Firefighter numbers will need to double by 2030 to respond to increasingly dangerous bushfire seasons, according to a report released today.
The Climate Council report The ‘Earlier, More Frequent, More Dangerous: Bushfires in New South Wales’, report shows climate change had lead to a record breaking heat in winter and early spring this year.
Climate Councillor, Professor Lesley Hughes, said the conditions had already led to the early start to the official bush fire danger season.
“New South Wales has already experienced many bushfires this season,’’ she said.
“The bushfire threat has also been exacerbated thanks to unprecedented temperatures in September, with parts of the state reaching more than 40 degrees for the first time on record,” she said.
Professor Hughes said the state will continue to experience an increasing number of days with dangerous fire weather, placing fire services and medical professionals under increasing pressure.
“Communities, emergency services and the health sector needs to be prepared and resourced for worsening fire danger conditions now and into the future. By 2030 firefighter numbers will need to at least double,’’ she said.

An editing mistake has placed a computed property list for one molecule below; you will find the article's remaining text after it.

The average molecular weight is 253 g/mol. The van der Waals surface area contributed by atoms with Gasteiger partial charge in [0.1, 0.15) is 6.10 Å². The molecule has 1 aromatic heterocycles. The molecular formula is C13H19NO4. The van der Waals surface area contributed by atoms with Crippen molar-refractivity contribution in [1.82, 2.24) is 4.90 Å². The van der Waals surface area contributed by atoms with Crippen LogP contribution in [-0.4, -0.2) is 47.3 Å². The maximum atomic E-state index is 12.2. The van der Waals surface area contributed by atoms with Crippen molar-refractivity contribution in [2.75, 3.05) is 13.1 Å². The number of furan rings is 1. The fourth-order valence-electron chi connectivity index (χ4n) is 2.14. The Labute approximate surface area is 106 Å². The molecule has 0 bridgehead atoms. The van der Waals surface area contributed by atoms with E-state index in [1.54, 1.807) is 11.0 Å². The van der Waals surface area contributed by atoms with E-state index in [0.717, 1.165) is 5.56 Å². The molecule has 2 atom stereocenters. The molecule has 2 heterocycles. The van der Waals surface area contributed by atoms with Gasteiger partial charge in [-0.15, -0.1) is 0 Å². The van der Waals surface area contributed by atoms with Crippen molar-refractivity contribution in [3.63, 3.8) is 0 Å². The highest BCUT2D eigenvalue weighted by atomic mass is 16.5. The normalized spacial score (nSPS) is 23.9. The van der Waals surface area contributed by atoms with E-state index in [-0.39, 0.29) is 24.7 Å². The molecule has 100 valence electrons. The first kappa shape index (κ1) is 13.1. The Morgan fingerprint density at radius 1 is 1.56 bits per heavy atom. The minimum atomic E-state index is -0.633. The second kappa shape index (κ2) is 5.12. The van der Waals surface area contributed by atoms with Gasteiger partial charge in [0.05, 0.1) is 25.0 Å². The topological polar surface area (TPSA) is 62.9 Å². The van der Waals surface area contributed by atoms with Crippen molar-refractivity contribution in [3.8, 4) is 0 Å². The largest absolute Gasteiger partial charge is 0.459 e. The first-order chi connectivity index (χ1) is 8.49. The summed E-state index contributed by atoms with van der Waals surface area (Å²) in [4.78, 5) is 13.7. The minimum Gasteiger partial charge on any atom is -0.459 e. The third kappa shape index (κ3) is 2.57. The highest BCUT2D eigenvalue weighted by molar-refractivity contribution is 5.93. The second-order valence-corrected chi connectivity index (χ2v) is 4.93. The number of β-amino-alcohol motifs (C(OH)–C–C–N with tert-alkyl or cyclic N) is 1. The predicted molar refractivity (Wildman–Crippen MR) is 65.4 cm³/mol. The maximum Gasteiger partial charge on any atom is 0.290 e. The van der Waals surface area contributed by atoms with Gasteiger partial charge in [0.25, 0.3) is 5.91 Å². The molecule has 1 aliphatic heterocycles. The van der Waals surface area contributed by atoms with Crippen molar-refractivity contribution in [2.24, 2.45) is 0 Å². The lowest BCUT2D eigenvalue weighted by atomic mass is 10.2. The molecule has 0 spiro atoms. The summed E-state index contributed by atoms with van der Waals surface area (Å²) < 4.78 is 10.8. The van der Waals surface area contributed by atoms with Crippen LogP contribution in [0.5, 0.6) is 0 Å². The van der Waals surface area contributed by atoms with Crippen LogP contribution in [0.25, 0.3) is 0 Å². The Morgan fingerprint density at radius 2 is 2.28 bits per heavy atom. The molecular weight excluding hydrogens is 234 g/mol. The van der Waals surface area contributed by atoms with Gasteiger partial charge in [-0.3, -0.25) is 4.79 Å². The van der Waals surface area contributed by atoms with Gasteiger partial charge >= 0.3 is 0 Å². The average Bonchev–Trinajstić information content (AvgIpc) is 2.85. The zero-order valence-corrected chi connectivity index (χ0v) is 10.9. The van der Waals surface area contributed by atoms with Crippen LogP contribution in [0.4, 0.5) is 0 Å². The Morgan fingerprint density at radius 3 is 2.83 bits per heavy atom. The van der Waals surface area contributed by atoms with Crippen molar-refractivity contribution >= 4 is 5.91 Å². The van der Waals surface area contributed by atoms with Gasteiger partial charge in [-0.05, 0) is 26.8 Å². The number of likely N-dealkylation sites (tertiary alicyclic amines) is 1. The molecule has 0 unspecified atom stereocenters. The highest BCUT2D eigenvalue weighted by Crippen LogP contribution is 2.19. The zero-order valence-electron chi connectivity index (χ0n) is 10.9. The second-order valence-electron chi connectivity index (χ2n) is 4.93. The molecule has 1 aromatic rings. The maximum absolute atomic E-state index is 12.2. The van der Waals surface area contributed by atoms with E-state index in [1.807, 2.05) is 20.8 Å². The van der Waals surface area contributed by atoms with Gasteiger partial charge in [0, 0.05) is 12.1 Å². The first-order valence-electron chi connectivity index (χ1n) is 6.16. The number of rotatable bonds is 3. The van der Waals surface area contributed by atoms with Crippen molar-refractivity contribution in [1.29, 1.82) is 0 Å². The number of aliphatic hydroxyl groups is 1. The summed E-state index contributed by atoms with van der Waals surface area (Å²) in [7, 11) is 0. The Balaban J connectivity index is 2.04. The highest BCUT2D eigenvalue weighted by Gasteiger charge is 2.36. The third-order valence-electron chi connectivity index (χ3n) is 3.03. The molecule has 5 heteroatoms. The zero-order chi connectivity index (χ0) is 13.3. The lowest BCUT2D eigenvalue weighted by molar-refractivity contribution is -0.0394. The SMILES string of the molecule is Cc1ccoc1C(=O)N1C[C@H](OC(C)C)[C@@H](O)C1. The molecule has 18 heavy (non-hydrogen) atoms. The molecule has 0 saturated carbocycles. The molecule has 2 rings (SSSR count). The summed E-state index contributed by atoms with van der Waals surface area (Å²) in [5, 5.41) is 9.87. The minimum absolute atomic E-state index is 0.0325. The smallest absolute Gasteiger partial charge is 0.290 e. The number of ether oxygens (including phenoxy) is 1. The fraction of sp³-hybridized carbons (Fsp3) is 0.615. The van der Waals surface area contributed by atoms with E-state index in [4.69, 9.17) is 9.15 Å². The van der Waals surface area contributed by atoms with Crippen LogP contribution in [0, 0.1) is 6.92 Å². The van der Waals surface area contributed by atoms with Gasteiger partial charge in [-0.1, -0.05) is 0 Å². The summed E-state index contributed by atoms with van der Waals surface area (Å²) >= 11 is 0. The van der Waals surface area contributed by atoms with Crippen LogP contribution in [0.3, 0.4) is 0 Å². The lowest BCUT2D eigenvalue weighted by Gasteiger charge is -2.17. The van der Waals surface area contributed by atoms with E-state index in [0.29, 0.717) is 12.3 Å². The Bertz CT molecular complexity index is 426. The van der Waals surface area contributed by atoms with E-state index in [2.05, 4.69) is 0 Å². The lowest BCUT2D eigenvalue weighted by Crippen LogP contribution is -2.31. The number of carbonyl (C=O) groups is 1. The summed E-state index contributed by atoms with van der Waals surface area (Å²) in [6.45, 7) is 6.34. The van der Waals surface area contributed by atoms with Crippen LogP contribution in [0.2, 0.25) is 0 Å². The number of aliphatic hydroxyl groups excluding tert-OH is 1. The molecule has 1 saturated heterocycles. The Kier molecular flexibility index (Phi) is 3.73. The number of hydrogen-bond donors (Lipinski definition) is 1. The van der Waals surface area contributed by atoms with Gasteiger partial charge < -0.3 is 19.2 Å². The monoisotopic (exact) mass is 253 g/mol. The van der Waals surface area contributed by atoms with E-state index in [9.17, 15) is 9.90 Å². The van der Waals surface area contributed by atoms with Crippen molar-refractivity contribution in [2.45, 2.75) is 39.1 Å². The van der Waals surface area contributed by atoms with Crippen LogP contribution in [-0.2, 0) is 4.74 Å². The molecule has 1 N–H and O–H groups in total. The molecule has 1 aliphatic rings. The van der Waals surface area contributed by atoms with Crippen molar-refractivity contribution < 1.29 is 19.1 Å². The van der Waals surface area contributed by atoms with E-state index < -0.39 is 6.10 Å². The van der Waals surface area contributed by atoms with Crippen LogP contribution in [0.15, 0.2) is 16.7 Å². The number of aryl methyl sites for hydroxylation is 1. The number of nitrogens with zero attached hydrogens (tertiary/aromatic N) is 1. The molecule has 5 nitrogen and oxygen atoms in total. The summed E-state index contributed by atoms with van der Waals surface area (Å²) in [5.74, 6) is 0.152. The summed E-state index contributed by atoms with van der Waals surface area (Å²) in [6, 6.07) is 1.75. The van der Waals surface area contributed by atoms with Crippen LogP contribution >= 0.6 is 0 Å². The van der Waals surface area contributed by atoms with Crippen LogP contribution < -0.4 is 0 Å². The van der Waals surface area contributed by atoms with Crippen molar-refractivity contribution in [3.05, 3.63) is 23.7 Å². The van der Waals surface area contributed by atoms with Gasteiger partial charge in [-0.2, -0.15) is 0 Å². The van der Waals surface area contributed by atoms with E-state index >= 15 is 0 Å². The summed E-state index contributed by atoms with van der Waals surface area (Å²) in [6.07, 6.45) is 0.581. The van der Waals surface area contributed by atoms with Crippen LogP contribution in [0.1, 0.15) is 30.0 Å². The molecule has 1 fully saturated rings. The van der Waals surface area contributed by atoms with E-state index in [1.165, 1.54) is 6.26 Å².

“This spring and summer bushfire conditions are ‘above normal’ so preparation will be critical.”
Other report findings include:
- Bushfire costs in New South Wales are likely to more than double by mid-century to over $100 million per year.
- ‘Above normal’ fire potential is expected for much of the eastern New South Wales in the 2017-18 bushfire season.
- Bushfires have a major negative impact on public health, the economy and the environment in New South Wales